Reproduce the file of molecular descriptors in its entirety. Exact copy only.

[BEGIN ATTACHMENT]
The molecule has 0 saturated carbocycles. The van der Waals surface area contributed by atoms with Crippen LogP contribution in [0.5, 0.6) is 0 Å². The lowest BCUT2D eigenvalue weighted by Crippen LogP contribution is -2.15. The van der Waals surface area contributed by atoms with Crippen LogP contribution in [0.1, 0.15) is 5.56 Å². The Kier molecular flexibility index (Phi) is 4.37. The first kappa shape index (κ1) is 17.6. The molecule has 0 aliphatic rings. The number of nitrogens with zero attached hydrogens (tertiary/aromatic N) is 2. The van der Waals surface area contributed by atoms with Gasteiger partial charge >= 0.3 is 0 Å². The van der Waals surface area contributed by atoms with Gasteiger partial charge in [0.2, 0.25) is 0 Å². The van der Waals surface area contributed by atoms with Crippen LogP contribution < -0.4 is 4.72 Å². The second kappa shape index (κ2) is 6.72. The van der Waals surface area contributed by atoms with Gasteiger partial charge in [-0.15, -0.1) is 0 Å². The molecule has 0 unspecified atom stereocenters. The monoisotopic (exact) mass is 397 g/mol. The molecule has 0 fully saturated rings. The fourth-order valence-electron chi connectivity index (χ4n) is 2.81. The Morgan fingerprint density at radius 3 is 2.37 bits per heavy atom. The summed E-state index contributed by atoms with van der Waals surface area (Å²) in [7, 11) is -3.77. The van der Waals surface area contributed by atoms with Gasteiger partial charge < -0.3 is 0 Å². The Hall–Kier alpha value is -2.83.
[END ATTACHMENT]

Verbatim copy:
The molecule has 0 saturated carbocycles. The van der Waals surface area contributed by atoms with Crippen LogP contribution in [0.5, 0.6) is 0 Å². The lowest BCUT2D eigenvalue weighted by Crippen LogP contribution is -2.15. The van der Waals surface area contributed by atoms with Crippen LogP contribution in [0.1, 0.15) is 5.56 Å². The Kier molecular flexibility index (Phi) is 4.37. The first kappa shape index (κ1) is 17.6. The molecule has 0 aliphatic rings. The number of nitrogens with zero attached hydrogens (tertiary/aromatic N) is 2. The van der Waals surface area contributed by atoms with Gasteiger partial charge >= 0.3 is 0 Å². The van der Waals surface area contributed by atoms with Gasteiger partial charge in [0.2, 0.25) is 0 Å². The van der Waals surface area contributed by atoms with Crippen LogP contribution < -0.4 is 4.72 Å². The second kappa shape index (κ2) is 6.72. The van der Waals surface area contributed by atoms with Gasteiger partial charge in [-0.15, -0.1) is 0 Å². The molecule has 0 unspecified atom stereocenters. The monoisotopic (exact) mass is 397 g/mol. The molecule has 0 fully saturated rings. The fourth-order valence-electron chi connectivity index (χ4n) is 2.81. The Morgan fingerprint density at radius 3 is 2.37 bits per heavy atom. The summed E-state index contributed by atoms with van der Waals surface area (Å²) in [7, 11) is -3.77. The van der Waals surface area contributed by atoms with Gasteiger partial charge < -0.3 is 0 Å². The Hall–Kier alpha value is -2.83.